A few months ago, when Irwin Redlener learned that his neighborhood Duane Reade on 97th Street and Columbus Avenue was closing, he found himself feeling a sense of loss that he did not expect to have for a corporate mega chain whose headquarters are located in Deerfield, Illinois. Prior to moving to New York City, Redlener, who works at Columbia University as an expert on children’s health and disaster preparedness, had lived in the burbs of Westchester for 25 years, where he was surrounded by the kind of small shops that become firmly entrenched in the community. He had been prepared to leave all that behind, but after eight years of living in the city, he noticed that ironically enough, some of the big chain stores blamed for replacing the mom-and-pops had in some ways become their equivalent.
“The same dynamic happens,” he argued. "There's a dependency that happens."
In the case of Duane Reade, which has been shrinking its footprint amid cost-cutting by its parent company Walgreens, there was a comforting physical familiarity that came with the store's brightly-lit aisles that years ago were notorious for being cramped and poorly organized.
There was also the fact, which can be missed given its avalanche of merchandise, that Duane Reade is also a pharmacy. Mary and Suzanna, the regular pharmacists at the West 97th Street location, kept Redlener's prescriptions in check, but they also offered the kind of "did you hear?" neighborhood banter that made the Duane Reade feel like part of his social circle.
While he would not say the closure put him in mourning (“I’ll save that for real mourning,” he said), he was dismayed enough to write an op-ed for the West Side Rag. The piece was headlined, “As Another Duane Reade Closes, One Local Gets Genuinely Distressed.”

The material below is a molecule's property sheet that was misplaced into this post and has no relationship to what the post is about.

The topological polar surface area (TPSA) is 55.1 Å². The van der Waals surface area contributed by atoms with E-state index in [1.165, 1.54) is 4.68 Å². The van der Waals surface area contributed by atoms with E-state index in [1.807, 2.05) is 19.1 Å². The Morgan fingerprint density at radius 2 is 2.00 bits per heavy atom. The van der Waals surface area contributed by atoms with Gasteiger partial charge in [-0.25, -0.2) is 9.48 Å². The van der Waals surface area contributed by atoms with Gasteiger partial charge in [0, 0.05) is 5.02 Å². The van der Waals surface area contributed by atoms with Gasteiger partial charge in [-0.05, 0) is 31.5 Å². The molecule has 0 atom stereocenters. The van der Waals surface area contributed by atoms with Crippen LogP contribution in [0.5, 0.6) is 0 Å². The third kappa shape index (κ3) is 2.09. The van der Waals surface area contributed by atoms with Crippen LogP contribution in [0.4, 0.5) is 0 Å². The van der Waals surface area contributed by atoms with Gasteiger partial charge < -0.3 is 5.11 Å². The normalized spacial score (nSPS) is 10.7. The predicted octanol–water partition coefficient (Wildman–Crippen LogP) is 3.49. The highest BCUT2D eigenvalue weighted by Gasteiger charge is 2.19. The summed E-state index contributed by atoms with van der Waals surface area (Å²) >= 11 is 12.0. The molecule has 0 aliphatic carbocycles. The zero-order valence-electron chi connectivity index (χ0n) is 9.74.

One of the strange effects of the city’s ongoing retail vacancy crisis is that the unexpected closure of longstanding chains, once maligned for their overbearing presence, can now trigger feelings of inconvenience, concern, and in some cases, nostalgia.
Duane Reade has an especially long and complicated history in New York City. The store was first founded in 1960 by brothers Abraham, Eli, and Jack Cohen, on Broadway between Duane and Reade streets. In 1992, the brothers cashed out and sold to the Boston private equity firm Bain Capital, which several years later sold a majority stake to an investment bank that took the company public.
By 1999, Duane Reade was New York's largest drug retailer, with 130 locations and reported plans to add 200 more. "We're drowning in drugstores,'' Irene Prince, a resident on West 96th Street, complained to the New York Times at the time. ''This is insane!''
Jonathan Bowles, the director of Center for an Urban Future, which tracks retail chains in New York City, said the company's rapid expansion, which targeted the avenues and major crosstown streets, fueled animus among New Yorkers. "They were on so many corners," he said. "They didn’t take up one storefront. They took up the entire block, replacing three or four or five smaller businesses."
And they did so with a bland whitewashed retail space that was not particularly appealing to look at, according to Bowles. "You're looking at the windows, and you're looking at toilet paper or laundry detergent," he said. "Even with Starbucks, it's a more interesting scene."
At one point, there was both a Facebook page and blog called "I hate Duane Reade."